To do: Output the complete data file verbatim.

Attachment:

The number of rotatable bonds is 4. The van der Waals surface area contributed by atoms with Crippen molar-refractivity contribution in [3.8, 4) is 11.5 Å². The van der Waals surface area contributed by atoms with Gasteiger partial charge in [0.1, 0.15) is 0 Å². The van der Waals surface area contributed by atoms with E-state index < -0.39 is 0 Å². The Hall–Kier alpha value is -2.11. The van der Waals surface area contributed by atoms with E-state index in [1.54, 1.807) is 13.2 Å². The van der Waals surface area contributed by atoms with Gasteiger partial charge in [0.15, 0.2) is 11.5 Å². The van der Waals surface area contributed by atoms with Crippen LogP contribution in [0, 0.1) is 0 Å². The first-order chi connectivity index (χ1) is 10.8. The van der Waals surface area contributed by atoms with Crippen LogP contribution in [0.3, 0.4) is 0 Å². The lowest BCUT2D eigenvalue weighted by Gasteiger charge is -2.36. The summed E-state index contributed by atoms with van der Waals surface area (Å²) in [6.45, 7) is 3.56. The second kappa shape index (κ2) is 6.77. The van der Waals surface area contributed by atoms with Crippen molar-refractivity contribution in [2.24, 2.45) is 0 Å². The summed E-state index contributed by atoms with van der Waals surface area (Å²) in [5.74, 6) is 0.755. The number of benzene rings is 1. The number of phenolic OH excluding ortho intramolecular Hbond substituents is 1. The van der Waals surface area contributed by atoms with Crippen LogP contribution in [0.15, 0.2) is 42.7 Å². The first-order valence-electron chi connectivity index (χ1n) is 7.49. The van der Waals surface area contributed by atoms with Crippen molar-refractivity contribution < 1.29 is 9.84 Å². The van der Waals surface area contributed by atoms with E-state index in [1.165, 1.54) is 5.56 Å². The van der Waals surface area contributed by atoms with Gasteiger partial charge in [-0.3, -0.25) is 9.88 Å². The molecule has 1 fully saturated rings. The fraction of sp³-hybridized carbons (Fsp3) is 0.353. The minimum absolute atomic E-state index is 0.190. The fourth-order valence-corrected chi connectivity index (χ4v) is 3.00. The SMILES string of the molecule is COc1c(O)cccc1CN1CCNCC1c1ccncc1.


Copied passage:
The number of rotatable bonds is 4. The van der Waals surface area contributed by atoms with Crippen molar-refractivity contribution in [3.8, 4) is 11.5 Å². The van der Waals surface area contributed by atoms with Gasteiger partial charge in [0.1, 0.15) is 0 Å². The van der Waals surface area contributed by atoms with E-state index < -0.39 is 0 Å². The Hall–Kier alpha value is -2.11. The van der Waals surface area contributed by atoms with E-state index in [1.54, 1.807) is 13.2 Å². The van der Waals surface area contributed by atoms with Gasteiger partial charge in [0.15, 0.2) is 11.5 Å². The van der Waals surface area contributed by atoms with Crippen LogP contribution in [0, 0.1) is 0 Å². The first-order chi connectivity index (χ1) is 10.8. The van der Waals surface area contributed by atoms with Crippen LogP contribution in [0.3, 0.4) is 0 Å². The lowest BCUT2D eigenvalue weighted by Gasteiger charge is -2.36. The summed E-state index contributed by atoms with van der Waals surface area (Å²) in [6.45, 7) is 3.56. The second kappa shape index (κ2) is 6.77. The van der Waals surface area contributed by atoms with Crippen molar-refractivity contribution in [2.24, 2.45) is 0 Å². The summed E-state index contributed by atoms with van der Waals surface area (Å²) in [5.74, 6) is 0.755. The number of benzene rings is 1. The number of phenolic OH excluding ortho intramolecular Hbond substituents is 1. The van der Waals surface area contributed by atoms with Crippen LogP contribution in [0.15, 0.2) is 42.7 Å². The first-order valence-electron chi connectivity index (χ1n) is 7.49. The van der Waals surface area contributed by atoms with Crippen molar-refractivity contribution < 1.29 is 9.84 Å². The van der Waals surface area contributed by atoms with E-state index in [1.165, 1.54) is 5.56 Å². The van der Waals surface area contributed by atoms with Gasteiger partial charge in [-0.3, -0.25) is 9.88 Å². The molecule has 1 fully saturated rings. The fraction of sp³-hybridized carbons (Fsp3) is 0.353. The minimum absolute atomic E-state index is 0.190. The fourth-order valence-corrected chi connectivity index (χ4v) is 3.00. The SMILES string of the molecule is COc1c(O)cccc1CN1CCNCC1c1ccncc1.